By Archdeacon Alan Synnott

Walking for water is what you are doing if you are a Maasai woman and getting hygienic water is imperative, so if you are from Oltiasiki in Southern Kenya and you are a woman you will spend a large part of everyday walking and walking and walking to collect and bring back water to your home. It is particularly galling to me that there is an incomplete water system in Oltiasiki and it must be so frustrating for the women of the community to know it is there and unusable. The completion of this water system is our current diocesan project and is most worthwhile, it lifts the threat of waterborne disease while liberating the women and girls of the community from this backbreaking drudgery.

The Kingdom of God is transformative and social change inevitably follows the faithful bringing of the Good News, this is not cultural imperialism but bringing the values of God’s Kingdom to bear on the lives of the oppressed. The oppression of women and girls is a worldwide disease that is manifested in many ways and in the culture where our Anglican brethren serve in East Africa there are many things that are challenged by faithfulness to Christ. The water issue is just one aspect and far more deadly matters are challenged by the local church there, female genital mutilation –FGM-is a vile tradition which along with child brides and polygamy is being confronted by the church in Kenya. Our school improvement project under the heading of Mbweni has helped consolidate the work of the church in not only providing education but also sanctuary for girls who face barbarity and exploitation, these are ideas shared by Christians coming to us from there and not an imposition of western values upon them.
I did not participate in the cycle rides as I don’t enjoy cycling but I felt the urge to do something to help raise our share of the diocesan commitment to this community while at the same time raising our own awareness of the issues with which the church in Kajiado is engaged. Sponsored walks are easy so to point to the purpose of our project I decided to do what comes naturally to me and strap on my bergan and hump my way from one end of the parish to the other. I set my sights on twenty litres of water but it was too ambitious a weight so with a mere sixteen litres I set off from Christ Church Dromard at 10:00am on Saturday 28th January 2017.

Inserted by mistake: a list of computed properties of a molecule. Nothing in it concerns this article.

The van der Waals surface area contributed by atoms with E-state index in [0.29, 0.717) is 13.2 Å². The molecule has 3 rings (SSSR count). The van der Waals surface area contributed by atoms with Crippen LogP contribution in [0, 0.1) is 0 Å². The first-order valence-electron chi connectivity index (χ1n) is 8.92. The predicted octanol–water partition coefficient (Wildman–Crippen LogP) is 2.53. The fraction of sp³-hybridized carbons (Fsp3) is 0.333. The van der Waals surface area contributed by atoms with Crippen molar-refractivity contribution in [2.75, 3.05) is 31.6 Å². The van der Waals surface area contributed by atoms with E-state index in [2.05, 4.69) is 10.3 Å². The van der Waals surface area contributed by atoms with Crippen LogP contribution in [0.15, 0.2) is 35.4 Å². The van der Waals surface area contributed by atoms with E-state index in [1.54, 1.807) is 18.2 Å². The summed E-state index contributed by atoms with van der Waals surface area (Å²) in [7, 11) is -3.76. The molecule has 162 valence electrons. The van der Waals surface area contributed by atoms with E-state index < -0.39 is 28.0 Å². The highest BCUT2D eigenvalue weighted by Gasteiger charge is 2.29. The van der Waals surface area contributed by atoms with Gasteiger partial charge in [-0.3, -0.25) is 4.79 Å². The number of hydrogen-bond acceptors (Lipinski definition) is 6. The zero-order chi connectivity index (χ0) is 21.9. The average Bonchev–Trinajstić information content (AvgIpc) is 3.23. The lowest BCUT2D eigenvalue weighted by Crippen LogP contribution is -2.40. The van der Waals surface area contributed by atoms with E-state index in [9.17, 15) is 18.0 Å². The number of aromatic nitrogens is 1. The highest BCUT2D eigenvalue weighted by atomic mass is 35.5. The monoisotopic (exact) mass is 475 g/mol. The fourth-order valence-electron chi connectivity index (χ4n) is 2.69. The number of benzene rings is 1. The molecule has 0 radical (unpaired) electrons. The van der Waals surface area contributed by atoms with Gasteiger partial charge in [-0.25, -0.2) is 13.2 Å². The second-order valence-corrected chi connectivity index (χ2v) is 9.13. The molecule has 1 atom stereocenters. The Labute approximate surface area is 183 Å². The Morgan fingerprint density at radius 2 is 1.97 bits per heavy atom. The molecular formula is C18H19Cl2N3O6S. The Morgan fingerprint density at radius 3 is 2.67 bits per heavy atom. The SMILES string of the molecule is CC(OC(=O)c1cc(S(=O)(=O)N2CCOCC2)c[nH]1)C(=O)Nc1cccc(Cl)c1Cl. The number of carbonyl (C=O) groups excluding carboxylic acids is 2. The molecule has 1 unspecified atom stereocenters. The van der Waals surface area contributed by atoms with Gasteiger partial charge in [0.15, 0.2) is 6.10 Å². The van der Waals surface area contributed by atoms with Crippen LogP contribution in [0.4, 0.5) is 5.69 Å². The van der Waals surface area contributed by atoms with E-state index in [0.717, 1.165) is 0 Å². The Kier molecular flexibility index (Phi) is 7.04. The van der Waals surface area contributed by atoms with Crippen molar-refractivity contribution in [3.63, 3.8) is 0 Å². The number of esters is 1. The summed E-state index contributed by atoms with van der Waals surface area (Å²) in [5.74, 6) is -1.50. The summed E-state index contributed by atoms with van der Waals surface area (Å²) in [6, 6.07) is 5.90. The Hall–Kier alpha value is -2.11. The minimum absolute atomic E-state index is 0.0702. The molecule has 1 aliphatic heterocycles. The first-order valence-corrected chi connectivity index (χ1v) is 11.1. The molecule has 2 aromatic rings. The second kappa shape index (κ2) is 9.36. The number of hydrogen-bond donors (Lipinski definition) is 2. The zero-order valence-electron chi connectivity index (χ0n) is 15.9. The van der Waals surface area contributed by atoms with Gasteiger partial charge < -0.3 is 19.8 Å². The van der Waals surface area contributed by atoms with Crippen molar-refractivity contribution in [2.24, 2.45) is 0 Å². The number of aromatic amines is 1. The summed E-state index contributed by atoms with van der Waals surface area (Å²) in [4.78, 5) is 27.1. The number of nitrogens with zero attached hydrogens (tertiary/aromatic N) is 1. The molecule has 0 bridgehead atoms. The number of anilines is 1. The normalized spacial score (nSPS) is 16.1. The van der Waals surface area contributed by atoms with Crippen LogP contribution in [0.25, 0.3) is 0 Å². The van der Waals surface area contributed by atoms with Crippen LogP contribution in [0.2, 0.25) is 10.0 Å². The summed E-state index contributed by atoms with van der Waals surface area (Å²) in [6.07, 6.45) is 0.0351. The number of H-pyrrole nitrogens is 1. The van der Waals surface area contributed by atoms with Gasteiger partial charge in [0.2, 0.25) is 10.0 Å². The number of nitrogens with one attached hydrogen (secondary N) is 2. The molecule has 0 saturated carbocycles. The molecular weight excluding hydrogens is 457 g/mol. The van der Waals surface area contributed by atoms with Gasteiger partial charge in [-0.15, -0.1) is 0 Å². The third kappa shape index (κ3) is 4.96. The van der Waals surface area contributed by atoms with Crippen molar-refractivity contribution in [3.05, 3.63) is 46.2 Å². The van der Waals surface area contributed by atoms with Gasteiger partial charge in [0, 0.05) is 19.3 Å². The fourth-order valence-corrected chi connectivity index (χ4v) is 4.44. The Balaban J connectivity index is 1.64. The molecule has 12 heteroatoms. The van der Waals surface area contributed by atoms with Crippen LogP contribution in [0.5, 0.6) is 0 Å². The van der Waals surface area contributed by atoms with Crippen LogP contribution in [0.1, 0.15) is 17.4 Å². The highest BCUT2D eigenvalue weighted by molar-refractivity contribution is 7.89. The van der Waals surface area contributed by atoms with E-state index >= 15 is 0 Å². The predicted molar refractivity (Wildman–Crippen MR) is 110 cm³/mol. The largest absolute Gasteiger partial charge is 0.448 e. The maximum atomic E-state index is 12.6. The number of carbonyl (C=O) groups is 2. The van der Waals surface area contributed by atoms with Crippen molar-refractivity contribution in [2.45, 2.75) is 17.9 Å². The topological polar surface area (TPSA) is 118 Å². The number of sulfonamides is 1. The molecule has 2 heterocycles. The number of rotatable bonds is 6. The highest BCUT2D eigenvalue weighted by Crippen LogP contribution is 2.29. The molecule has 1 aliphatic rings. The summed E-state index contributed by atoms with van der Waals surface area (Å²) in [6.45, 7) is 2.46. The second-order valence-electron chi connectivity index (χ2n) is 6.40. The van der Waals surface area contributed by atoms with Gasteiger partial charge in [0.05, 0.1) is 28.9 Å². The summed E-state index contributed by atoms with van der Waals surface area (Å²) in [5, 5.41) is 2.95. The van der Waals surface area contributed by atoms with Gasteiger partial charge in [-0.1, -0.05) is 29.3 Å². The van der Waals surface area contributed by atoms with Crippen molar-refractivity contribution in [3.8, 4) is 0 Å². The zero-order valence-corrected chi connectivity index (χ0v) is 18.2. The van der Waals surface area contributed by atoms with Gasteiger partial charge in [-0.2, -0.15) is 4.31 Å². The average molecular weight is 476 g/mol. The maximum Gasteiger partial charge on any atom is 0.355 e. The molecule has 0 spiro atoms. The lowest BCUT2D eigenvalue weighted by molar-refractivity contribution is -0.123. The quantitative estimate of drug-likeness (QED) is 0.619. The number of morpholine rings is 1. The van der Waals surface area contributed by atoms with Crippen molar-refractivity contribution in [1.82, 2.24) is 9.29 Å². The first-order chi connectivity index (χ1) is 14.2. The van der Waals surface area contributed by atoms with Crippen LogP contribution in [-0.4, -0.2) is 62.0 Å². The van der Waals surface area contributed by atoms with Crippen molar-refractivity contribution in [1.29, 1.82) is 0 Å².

I was well supported on the walk, some people did either the first or second half and others did the whole thing with me. Our little band set off consisting of Barbara and Tim Birdsall and Alan Johnston from Kilmacshalgan and the Reverend Andrew Ison our new incumbent in Ballisodare. Andrew proved a great asset as he is very tall and in his Hi-Viz gear he was ideally placed at the front to ward off vehicles on the first and most dangerous stretch leaving Beltra and walking up that nasty little hill past the hall.

We got off the N59 with Andrew intact and began the route proper on the coast road where we were joined by Shirley Clarke form Skreen parish and who walked with us till we got to her home where we had a comfort break. Anne Synnott drove the support wagon and provided coffee and biscuits at our first stop and then a fine lunch at our second. We feasted on quiche and spinach and feta twists along with sweet-potato-squash-and-chilli-soup accompanied by homemade bread and followed by flapjacks and tea or coffee. We had been joined by two more Skreen parishioners, Jackie Higgins and Ann Williams as well as our neighbour the indomitable Mary Kilgallon. Mary caused much amusement as she couldn’t find her trainers and walked over six miles in stylish heeled boots, fair play to her.


Like life, the second half was slow, stiff and more painful than the first, but I remembered the girls of Oltiasika and could neither complain nor give up, after all the day was fine, the company was good and I had the right kit for the job. Eventually we caught sight of St Mary’s tower and when we rounded the corner we were greeted by Esther and Hillary Williams and Ann Shawe, Alan’s wife and children and two of Mary’s children were there as well. Ann Shawe had brewed up some tea in the McGee Hall and it was good to set down my load and get a hot drink, but not before I had touched the church gates to say we’d done it.


It’s over twelve miles or twenty kilometres from gate to gate and I’m glad to have done it. Thank you to the walkers who distracted me from discomfort and gave encouragement all the way- they also rescued a ewe! Thank you too for all the sponsorship, at time of writing there is €1,500 cash already in and more has been pledged.

There was an element of personal challenge involved but more importantly this is about helping to grow God’s Kingdom by blessing his children, I had a choice, many millions of girls and women around the world have no choice in how their lives are lived, may God’s Kingdom come, his will be done.

Our reading the next morning was:
He has showed you, O man, what is good; and what does the Lord require of you but to do justice, and to love kindness, and to walk humbly with your God? Micah 6:8